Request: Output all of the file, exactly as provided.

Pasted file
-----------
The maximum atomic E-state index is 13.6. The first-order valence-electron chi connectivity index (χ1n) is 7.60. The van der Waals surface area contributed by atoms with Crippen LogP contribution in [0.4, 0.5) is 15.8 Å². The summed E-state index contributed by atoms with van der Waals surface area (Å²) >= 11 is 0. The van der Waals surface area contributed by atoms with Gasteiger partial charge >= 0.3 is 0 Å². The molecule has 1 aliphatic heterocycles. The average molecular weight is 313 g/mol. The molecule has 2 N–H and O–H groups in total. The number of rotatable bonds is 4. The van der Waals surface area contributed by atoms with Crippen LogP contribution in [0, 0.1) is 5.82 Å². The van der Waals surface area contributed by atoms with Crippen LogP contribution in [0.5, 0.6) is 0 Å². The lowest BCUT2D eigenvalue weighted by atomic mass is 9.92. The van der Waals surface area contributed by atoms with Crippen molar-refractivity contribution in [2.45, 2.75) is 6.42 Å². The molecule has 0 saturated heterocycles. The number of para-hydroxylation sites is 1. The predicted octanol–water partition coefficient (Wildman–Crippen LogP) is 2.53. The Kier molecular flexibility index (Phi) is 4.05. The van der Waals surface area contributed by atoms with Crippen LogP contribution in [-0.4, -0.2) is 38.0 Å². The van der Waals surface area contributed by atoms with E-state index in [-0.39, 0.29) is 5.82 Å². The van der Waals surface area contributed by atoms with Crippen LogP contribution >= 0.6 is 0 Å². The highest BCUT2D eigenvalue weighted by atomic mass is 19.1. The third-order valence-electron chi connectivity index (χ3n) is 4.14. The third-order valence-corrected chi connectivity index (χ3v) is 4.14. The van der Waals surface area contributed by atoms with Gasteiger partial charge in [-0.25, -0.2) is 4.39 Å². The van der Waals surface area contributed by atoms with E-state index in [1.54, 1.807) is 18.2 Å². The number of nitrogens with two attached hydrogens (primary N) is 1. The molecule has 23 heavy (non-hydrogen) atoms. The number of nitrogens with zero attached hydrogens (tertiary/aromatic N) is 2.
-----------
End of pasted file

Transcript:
The maximum atomic E-state index is 13.6. The first-order valence-electron chi connectivity index (χ1n) is 7.60. The van der Waals surface area contributed by atoms with Crippen LogP contribution in [0.4, 0.5) is 15.8 Å². The summed E-state index contributed by atoms with van der Waals surface area (Å²) >= 11 is 0. The van der Waals surface area contributed by atoms with Gasteiger partial charge >= 0.3 is 0 Å². The molecule has 1 aliphatic heterocycles. The average molecular weight is 313 g/mol. The molecule has 2 N–H and O–H groups in total. The number of rotatable bonds is 4. The van der Waals surface area contributed by atoms with Crippen LogP contribution in [0, 0.1) is 5.82 Å². The van der Waals surface area contributed by atoms with Crippen LogP contribution in [0.5, 0.6) is 0 Å². The lowest BCUT2D eigenvalue weighted by atomic mass is 9.92. The van der Waals surface area contributed by atoms with Crippen molar-refractivity contribution in [2.45, 2.75) is 6.42 Å². The molecule has 0 saturated heterocycles. The number of para-hydroxylation sites is 1. The predicted octanol–water partition coefficient (Wildman–Crippen LogP) is 2.53. The Kier molecular flexibility index (Phi) is 4.05. The van der Waals surface area contributed by atoms with Crippen LogP contribution in [-0.4, -0.2) is 38.0 Å². The van der Waals surface area contributed by atoms with E-state index in [-0.39, 0.29) is 5.82 Å². The van der Waals surface area contributed by atoms with Crippen LogP contribution >= 0.6 is 0 Å². The highest BCUT2D eigenvalue weighted by atomic mass is 19.1. The third-order valence-electron chi connectivity index (χ3n) is 4.14. The third-order valence-corrected chi connectivity index (χ3v) is 4.14. The van der Waals surface area contributed by atoms with Gasteiger partial charge in [-0.25, -0.2) is 4.39 Å². The van der Waals surface area contributed by atoms with E-state index in [1.54, 1.807) is 18.2 Å². The number of nitrogens with two attached hydrogens (primary N) is 1. The molecule has 23 heavy (non-hydrogen) atoms. The number of nitrogens with zero attached hydrogens (tertiary/aromatic N) is 2.